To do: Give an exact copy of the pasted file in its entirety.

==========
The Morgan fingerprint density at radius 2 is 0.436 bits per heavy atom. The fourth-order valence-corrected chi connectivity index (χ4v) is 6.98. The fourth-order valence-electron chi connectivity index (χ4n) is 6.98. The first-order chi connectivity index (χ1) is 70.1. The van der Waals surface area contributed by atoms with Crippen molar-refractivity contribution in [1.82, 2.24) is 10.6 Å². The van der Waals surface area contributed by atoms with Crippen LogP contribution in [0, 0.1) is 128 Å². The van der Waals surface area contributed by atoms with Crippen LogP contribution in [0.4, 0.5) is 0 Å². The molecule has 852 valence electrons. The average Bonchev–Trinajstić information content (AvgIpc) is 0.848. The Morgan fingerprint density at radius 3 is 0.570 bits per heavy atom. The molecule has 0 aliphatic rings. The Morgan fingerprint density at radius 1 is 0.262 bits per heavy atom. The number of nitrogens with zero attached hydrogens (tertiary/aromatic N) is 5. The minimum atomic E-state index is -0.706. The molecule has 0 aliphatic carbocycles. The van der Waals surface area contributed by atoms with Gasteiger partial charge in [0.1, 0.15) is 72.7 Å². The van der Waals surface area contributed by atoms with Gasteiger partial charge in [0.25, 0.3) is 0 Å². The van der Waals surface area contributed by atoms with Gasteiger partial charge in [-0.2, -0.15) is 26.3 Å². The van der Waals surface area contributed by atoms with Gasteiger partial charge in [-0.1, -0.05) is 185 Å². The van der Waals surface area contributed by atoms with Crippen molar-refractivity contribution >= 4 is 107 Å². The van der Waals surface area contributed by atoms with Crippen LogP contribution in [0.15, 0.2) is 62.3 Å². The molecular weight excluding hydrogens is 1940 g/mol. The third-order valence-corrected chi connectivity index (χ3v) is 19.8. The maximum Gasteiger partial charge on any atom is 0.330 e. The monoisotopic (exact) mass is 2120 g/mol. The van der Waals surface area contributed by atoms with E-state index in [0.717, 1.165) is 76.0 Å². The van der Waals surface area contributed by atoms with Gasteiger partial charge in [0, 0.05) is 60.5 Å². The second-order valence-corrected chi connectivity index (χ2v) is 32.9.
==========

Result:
The Morgan fingerprint density at radius 2 is 0.436 bits per heavy atom. The fourth-order valence-corrected chi connectivity index (χ4v) is 6.98. The fourth-order valence-electron chi connectivity index (χ4n) is 6.98. The first-order chi connectivity index (χ1) is 70.1. The van der Waals surface area contributed by atoms with Crippen molar-refractivity contribution in [1.82, 2.24) is 10.6 Å². The van der Waals surface area contributed by atoms with Crippen LogP contribution in [0, 0.1) is 128 Å². The van der Waals surface area contributed by atoms with Crippen LogP contribution in [0.4, 0.5) is 0 Å². The molecule has 852 valence electrons. The average Bonchev–Trinajstić information content (AvgIpc) is 0.848. The Morgan fingerprint density at radius 3 is 0.570 bits per heavy atom. The molecule has 0 aliphatic rings. The Morgan fingerprint density at radius 1 is 0.262 bits per heavy atom. The number of nitrogens with zero attached hydrogens (tertiary/aromatic N) is 5. The minimum atomic E-state index is -0.706. The molecule has 0 aliphatic carbocycles. The van der Waals surface area contributed by atoms with Gasteiger partial charge in [0.1, 0.15) is 72.7 Å². The van der Waals surface area contributed by atoms with Gasteiger partial charge in [0.25, 0.3) is 0 Å². The van der Waals surface area contributed by atoms with Gasteiger partial charge in [-0.2, -0.15) is 26.3 Å². The van der Waals surface area contributed by atoms with Gasteiger partial charge in [-0.1, -0.05) is 185 Å². The van der Waals surface area contributed by atoms with Crippen molar-refractivity contribution >= 4 is 107 Å². The van der Waals surface area contributed by atoms with Crippen LogP contribution in [0.15, 0.2) is 62.3 Å². The molecular weight excluding hydrogens is 1940 g/mol. The third-order valence-corrected chi connectivity index (χ3v) is 19.8. The maximum Gasteiger partial charge on any atom is 0.330 e. The monoisotopic (exact) mass is 2120 g/mol. The van der Waals surface area contributed by atoms with E-state index in [0.717, 1.165) is 76.0 Å². The van der Waals surface area contributed by atoms with Gasteiger partial charge in [0, 0.05) is 60.5 Å². The second-order valence-corrected chi connectivity index (χ2v) is 32.9.